Defenders of the Philippines

picture of captivity and picture of release from captivity

The Captivity of Carl Nash:  His Captivity, the Bataan Death March, His Imprisonment in the Philippines and Japan, and His Liberation in 1945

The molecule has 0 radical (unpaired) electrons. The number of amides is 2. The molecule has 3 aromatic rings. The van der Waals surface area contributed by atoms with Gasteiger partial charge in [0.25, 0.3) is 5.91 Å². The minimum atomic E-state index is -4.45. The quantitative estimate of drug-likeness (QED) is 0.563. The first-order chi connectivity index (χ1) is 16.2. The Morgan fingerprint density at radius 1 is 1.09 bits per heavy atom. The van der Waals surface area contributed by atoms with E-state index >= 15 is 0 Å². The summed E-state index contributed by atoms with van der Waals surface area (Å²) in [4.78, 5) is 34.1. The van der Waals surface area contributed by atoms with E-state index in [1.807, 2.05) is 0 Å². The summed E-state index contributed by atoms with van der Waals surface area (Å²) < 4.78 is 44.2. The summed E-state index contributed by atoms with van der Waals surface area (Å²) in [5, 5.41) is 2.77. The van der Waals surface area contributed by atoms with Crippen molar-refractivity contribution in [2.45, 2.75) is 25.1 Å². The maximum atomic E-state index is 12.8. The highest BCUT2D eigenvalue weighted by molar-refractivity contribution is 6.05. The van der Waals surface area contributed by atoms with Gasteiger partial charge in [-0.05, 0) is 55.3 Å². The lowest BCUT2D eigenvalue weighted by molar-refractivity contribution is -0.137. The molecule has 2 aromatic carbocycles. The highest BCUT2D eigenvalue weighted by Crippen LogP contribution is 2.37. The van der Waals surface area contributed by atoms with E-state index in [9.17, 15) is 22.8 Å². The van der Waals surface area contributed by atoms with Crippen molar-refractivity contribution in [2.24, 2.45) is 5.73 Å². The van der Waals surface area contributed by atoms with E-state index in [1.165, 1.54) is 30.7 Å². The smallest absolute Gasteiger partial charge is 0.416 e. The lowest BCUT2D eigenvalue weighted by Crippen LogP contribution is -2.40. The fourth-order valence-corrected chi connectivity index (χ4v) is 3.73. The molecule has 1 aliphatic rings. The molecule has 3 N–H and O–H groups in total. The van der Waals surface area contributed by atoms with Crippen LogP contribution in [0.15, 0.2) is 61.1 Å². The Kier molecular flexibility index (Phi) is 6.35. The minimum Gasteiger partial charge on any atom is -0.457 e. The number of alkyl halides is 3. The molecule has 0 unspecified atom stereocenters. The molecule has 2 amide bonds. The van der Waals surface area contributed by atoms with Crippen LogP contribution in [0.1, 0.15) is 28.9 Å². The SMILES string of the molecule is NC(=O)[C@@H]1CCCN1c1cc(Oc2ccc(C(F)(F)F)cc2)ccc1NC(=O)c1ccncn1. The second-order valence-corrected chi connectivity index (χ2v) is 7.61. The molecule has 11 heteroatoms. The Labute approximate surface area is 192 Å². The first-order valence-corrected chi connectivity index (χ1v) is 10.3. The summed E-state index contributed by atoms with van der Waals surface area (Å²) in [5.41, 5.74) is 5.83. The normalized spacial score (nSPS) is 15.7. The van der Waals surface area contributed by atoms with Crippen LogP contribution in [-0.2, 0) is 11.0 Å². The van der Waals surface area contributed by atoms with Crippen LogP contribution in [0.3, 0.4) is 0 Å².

My name is Carl Nash.  I was born in Memphis, Tennessee, December 15, 1918.  Enlisted in the Army Air Corps at Louisiana, near Shreveport in October, 1939.  I transferred one year later to Savannah, Georgia and one year after that transferred to the Philippine Islands, arriving in Manila on November 22, 1941.  The death march took place four months later after we had evacuated Manila going into Bataan.  We surrendered on the 9th of April and the death march began the next day.  And they searched us before we took off.  The Japanese were moving into Bataan as we were marching north on the main highway which was gravel.  Their trucks were loaded with celebrating Japanese swinging rifle butts, hitting guys now and then.  One guy in particular had his skull cracked; he laid there and they wouldn't let us move him, and all the vehicles that were in around toward Bataan, ran over his body.  The next day there were shots being fired in front of us and behind us, and one or two in our group--these were guys that fell out with malaria or dysentery which they were getting a lot of about that time--they were either bayoneted or shot, that is,  everybody that fell out.  Some guys tried to help others, hold them up and drag them along.  That went on day after day it seemed.  They fed us once, a mess kit of rice.  We stopped at a mule barn to spend the night, and when we took a break we would sit down in the hot sun right where they had us, right where we were marching, and they'd let us do it about noon.  After about five or six day of this--it must have been seven or eight hundred murdered along the way, in different ways--one of them we ran across was a little small village.   There was a chinning bar with one one of our boys tied by his wrists to the chinning bar, and a Jap was digging out from under his feet.  His toes were allowed to touch the ground and that was all.  Then the Jap dug out from under him.  They let him hang there.  I don't know what they did with him.  And that's the bad part about the whole thing; no next of kin will ever know some of the circumstances that surrounded the boy's death.